Toi Alegria loves to cook. In fact, she’d like to cook for you and teach you how to prepare meals in your own kitchen.

At 46, she’s seeking a new way of life after working as a nanny for 20 years and raising her children. “I went back to school to change my career,” she said. “I’ve always enjoyed cooking; it’s my passion. I want to have my own business.”

Alegria is a June 2016 graduate of the culinary arts program at Emily Griffith Technical College. Food production and Safe Serve practices were among the many subjects she studied; the latter covers such topics as proper booking temperatures, labeling and covering food.

“Most restaurants want you to have the Safe Serve certificate,” said Alegria, who also trained at the school’s ground-floor Emily’s Café. She also worked for three months at the Northern Shores restaurant at the Denver Zoo, preparing such food as pizzas, calzones, fries, garlic knots and homemade marinara sauce.
“I love it; it’s so beautiful there,” Alegria said. “And people are so good there.”

She lives near Buckley Air Force Base and sees a built-in audience. “There’s a huge market where I live,” Alegria said. “There’s a lot of older, retired military people, and they need that kind of help around here.”

She spent the summer practicing new recipes and babysitting her grandson. He’ll return to school in late August. Once she overcomes back problems, she plans to relaunch her business, which has two parts: Home cooking lessons and personal chef services.

Alegria did home teaching before her back acted up. Her customers chose recipes to work on; Alegria helped them to shop online for all ingredients, which King Soopers delivered. Then she would show them how to prepare the meals. “It’s always fun, something I enjoy so much,” she said.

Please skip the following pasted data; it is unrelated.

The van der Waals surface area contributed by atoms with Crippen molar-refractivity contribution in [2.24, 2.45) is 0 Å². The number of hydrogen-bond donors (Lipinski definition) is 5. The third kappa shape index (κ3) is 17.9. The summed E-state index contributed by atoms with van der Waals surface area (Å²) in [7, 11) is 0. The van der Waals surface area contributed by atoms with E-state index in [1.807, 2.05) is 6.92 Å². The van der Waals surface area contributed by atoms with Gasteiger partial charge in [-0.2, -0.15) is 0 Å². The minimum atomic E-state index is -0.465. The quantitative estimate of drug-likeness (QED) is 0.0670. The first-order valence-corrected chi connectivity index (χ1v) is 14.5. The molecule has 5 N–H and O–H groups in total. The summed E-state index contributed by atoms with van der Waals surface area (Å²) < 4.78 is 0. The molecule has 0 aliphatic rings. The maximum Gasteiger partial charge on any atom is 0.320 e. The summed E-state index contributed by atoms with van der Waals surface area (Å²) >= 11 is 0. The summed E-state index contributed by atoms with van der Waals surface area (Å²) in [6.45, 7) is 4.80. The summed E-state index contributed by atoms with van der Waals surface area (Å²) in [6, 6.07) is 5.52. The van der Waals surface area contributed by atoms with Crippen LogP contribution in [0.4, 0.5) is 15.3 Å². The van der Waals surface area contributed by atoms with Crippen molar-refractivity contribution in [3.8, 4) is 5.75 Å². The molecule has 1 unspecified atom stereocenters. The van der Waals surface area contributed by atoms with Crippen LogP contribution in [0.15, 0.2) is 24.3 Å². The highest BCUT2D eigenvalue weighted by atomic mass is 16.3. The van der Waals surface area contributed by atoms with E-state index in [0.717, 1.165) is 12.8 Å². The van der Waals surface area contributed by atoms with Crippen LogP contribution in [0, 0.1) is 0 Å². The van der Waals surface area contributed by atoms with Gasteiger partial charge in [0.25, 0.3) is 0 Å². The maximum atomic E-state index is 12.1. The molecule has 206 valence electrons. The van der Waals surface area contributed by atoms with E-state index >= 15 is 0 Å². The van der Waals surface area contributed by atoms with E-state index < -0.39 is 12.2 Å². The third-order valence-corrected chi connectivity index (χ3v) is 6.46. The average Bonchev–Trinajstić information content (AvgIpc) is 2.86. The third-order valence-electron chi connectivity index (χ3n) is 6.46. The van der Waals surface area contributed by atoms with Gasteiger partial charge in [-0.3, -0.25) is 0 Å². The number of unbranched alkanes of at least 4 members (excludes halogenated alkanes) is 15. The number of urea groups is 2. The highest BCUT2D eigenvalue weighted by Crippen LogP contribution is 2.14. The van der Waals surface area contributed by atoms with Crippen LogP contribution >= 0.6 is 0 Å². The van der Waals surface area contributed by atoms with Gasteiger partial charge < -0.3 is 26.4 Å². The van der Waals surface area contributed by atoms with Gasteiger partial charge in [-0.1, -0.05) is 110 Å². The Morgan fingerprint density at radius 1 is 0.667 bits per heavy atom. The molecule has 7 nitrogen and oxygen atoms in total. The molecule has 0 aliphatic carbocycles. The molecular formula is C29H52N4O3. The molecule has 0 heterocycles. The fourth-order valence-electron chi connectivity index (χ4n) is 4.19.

“I’ve heard there’s such a need out there for people with cooking skills.”

The summer kitchen experiments have included a braided bread (“It turned out beautifully,” Alegria said) and various types of soup. She even taught a friend of her grandson how to make cupcakes, which he proudly brought home.

Alegria appreciates what Emily Griffith started and that the school has remained a bedrock of the community.

“Emily Griffith was an outstanding human being, she and her sister,” Alegria said. “I feel that what they started is definitely something that has continued and that they would be really proud today to see how far the school has come and how many people have an advantage now.

“Emily Griffith’s model was about teaching values and teaching abilities to go out and work, giving them the tools they need. I think values are very lacking in this world, and having value for things is very important.”